The Light Bucket
I started getting interested in astronomy in my early teens the first time I saw the rings of Saturn through my cousin's 4" Newtonian telescope. Since then I've always assumed that telescopes were expensive, hard to use instruments that usually ended up in the back closet or in the garage because it was just too much trouble to set the stupid thing up.
A bunch of years went by (25 or so) and I heard of an organization called the San Francisco Sidewalk Astronomers. This group was founded by John Dobson, a strange little man that teaches telescope building at the California Academy of Sciences. This organization takes these huge (anything over 8" could be considered huge) telescopes out on city streets and lets people view whatever is visible at the time. This gets astronomy out to people who normally wouldn't have access. Pretty cool! Also, during John's time as a monk in Sacramento (a whole 'nother story) he devised a mounting system for large telescopes that basically anyone could build. This mount, appropriately called the Dobsonian, is probably the most widely used system today.
Anyway, I ended up taking the class from John and built this thing. I ground the glass myself to a focal length of 5.5 and, that my friend, is not a fun job. Grinding two pieces of glass together for hours on end is not a pleasant way to spend a month of weekends. I did end up having the final polishing done by machine. The advantage to this was getting the accuracy of the final product to within a tenth of a wave of light (call me if you want an explanation). The final figuring was done by the master himself, John. (Figuring is the process of creating the required parabolic curves on the surface of the glass.)
The tube was built from 6 foot strips of redwood using the same techniques as in canoe building, namely, I nailed and glued these strips to a removable form and when the glue dried, removed the nails, then the form. I then fiberglassed both sides and painted the inside of the tube a flat black and used marine varnish on the outside.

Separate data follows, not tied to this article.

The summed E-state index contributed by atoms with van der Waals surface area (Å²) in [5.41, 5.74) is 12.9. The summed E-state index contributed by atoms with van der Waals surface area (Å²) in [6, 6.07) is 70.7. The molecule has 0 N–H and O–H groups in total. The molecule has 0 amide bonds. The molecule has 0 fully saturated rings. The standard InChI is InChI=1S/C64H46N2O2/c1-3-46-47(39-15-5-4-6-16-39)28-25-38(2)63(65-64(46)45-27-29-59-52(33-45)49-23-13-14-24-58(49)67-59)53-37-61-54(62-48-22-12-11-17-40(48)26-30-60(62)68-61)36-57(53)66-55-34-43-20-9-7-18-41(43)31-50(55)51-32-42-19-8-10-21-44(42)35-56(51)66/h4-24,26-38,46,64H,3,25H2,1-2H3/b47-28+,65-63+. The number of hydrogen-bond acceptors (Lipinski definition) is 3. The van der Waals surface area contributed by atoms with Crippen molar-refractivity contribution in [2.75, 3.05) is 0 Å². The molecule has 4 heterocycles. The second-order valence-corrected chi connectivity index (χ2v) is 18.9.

I then built the mount and installed all the accessories and hardware. It's hard to see in this picture, but I have a Telrad finder, a 8 x 50 illuminated reticle finder and a 2" rack and pinion focuser mounted at the top of the 'scope. For the numbers oriented folks reading this, a 12" (304.8mm) mirror with a 5.5" (139.7mm) focal length figures out to a focal length of 1676.4mm. With a 4.5 mm eyepiece (the highest power I've got right now) allows about 372.5x magnification.
There's not a whole lot of things, that on a clear night, you wouldn't be able to see with this sucker. Among the deep sky objects I've been able to view are the Orion and Ring Nebulas, the Andromeda and Whirlpool Galaxies and a ton of open clusters as well as all the planets. I was even able to get some good seeing of the comet impacts on Jupiter. The moon is especially cool. This telescope can resolve objects down to about a kilometer so the mountains and crater walls are spectacular.
I would like to add that this telescope received an honorable mention at the 1992 Riverside Telescope Makers Conference.
Please send me, Greg Sherwood (firstname.lastname@example.org), an email if you have any questions or comments about telescope building or astronomy in general.